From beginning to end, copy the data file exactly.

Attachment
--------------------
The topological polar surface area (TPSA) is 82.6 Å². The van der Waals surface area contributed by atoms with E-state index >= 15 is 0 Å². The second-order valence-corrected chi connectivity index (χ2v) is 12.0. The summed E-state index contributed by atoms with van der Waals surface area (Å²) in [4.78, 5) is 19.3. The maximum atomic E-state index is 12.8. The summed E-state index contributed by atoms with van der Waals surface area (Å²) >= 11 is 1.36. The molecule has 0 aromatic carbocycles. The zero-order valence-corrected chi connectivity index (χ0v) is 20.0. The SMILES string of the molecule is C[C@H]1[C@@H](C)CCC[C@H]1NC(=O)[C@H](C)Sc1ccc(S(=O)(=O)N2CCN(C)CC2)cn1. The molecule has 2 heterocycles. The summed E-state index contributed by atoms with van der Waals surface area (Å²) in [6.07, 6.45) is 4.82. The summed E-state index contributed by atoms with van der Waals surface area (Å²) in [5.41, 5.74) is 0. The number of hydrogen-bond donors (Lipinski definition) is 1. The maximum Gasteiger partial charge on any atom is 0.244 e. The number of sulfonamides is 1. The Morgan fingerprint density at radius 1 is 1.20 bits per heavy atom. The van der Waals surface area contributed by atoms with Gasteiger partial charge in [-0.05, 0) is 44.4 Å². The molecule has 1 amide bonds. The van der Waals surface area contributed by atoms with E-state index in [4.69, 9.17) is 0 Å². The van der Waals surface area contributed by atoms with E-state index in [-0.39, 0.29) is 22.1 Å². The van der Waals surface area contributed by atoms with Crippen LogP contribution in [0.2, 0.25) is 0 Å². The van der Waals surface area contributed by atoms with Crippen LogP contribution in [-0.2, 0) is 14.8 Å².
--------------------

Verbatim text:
The topological polar surface area (TPSA) is 82.6 Å². The van der Waals surface area contributed by atoms with E-state index >= 15 is 0 Å². The second-order valence-corrected chi connectivity index (χ2v) is 12.0. The summed E-state index contributed by atoms with van der Waals surface area (Å²) in [4.78, 5) is 19.3. The maximum atomic E-state index is 12.8. The summed E-state index contributed by atoms with van der Waals surface area (Å²) >= 11 is 1.36. The molecule has 0 aromatic carbocycles. The zero-order valence-corrected chi connectivity index (χ0v) is 20.0. The SMILES string of the molecule is C[C@H]1[C@@H](C)CCC[C@H]1NC(=O)[C@H](C)Sc1ccc(S(=O)(=O)N2CCN(C)CC2)cn1. The molecule has 2 heterocycles. The summed E-state index contributed by atoms with van der Waals surface area (Å²) in [6.07, 6.45) is 4.82. The summed E-state index contributed by atoms with van der Waals surface area (Å²) in [5.41, 5.74) is 0. The number of hydrogen-bond donors (Lipinski definition) is 1. The maximum Gasteiger partial charge on any atom is 0.244 e. The number of sulfonamides is 1. The Morgan fingerprint density at radius 1 is 1.20 bits per heavy atom. The van der Waals surface area contributed by atoms with Gasteiger partial charge in [-0.05, 0) is 44.4 Å². The molecule has 1 amide bonds. The van der Waals surface area contributed by atoms with E-state index in [4.69, 9.17) is 0 Å². The van der Waals surface area contributed by atoms with E-state index in [-0.39, 0.29) is 22.1 Å². The van der Waals surface area contributed by atoms with Crippen LogP contribution in [0.2, 0.25) is 0 Å². The van der Waals surface area contributed by atoms with Crippen LogP contribution in [-0.2, 0) is 14.8 Å².